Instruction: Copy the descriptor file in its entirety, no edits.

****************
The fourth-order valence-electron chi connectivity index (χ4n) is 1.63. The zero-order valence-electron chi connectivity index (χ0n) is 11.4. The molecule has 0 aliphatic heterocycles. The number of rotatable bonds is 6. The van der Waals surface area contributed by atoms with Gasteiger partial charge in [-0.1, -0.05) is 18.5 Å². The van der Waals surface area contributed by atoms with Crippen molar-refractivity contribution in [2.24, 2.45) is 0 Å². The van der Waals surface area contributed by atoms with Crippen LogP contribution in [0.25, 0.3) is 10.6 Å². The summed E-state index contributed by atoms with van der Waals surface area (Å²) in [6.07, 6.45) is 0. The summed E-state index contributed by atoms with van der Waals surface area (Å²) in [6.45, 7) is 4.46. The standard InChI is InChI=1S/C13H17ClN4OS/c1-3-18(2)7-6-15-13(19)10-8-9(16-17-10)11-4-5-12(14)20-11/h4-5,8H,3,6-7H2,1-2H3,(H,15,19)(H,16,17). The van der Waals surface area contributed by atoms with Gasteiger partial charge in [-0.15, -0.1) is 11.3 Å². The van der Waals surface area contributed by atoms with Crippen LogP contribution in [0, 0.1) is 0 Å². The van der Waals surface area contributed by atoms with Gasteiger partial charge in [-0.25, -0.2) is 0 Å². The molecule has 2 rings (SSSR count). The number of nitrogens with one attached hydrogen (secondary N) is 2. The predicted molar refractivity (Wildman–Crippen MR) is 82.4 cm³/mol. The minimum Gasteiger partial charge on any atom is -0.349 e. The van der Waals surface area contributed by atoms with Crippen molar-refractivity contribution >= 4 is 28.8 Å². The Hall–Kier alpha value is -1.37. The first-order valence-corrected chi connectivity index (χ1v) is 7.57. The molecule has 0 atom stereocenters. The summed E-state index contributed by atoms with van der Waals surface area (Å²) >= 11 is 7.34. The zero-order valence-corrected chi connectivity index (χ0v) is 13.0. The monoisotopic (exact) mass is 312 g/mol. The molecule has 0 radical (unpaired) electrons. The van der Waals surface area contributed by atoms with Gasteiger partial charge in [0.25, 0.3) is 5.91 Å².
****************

The fourth-order valence-electron chi connectivity index (χ4n) is 1.63. The zero-order valence-electron chi connectivity index (χ0n) is 11.4. The molecule has 0 aliphatic heterocycles. The number of rotatable bonds is 6. The van der Waals surface area contributed by atoms with Gasteiger partial charge in [-0.1, -0.05) is 18.5 Å². The van der Waals surface area contributed by atoms with Crippen molar-refractivity contribution in [2.24, 2.45) is 0 Å². The van der Waals surface area contributed by atoms with Crippen LogP contribution in [0.25, 0.3) is 10.6 Å². The summed E-state index contributed by atoms with van der Waals surface area (Å²) in [6.07, 6.45) is 0. The summed E-state index contributed by atoms with van der Waals surface area (Å²) in [6.45, 7) is 4.46. The standard InChI is InChI=1S/C13H17ClN4OS/c1-3-18(2)7-6-15-13(19)10-8-9(16-17-10)11-4-5-12(14)20-11/h4-5,8H,3,6-7H2,1-2H3,(H,15,19)(H,16,17). The van der Waals surface area contributed by atoms with Gasteiger partial charge in [-0.15, -0.1) is 11.3 Å². The van der Waals surface area contributed by atoms with Crippen LogP contribution in [0, 0.1) is 0 Å². The van der Waals surface area contributed by atoms with Gasteiger partial charge in [-0.25, -0.2) is 0 Å². The molecule has 2 rings (SSSR count). The number of nitrogens with one attached hydrogen (secondary N) is 2. The predicted molar refractivity (Wildman–Crippen MR) is 82.4 cm³/mol. The minimum Gasteiger partial charge on any atom is -0.349 e. The van der Waals surface area contributed by atoms with Crippen molar-refractivity contribution >= 4 is 28.8 Å². The Hall–Kier alpha value is -1.37. The first-order valence-corrected chi connectivity index (χ1v) is 7.57. The molecule has 0 atom stereocenters. The summed E-state index contributed by atoms with van der Waals surface area (Å²) >= 11 is 7.34. The zero-order valence-corrected chi connectivity index (χ0v) is 13.0. The monoisotopic (exact) mass is 312 g/mol. The molecule has 0 radical (unpaired) electrons. The van der Waals surface area contributed by atoms with Gasteiger partial charge in [0.25, 0.3) is 5.91 Å².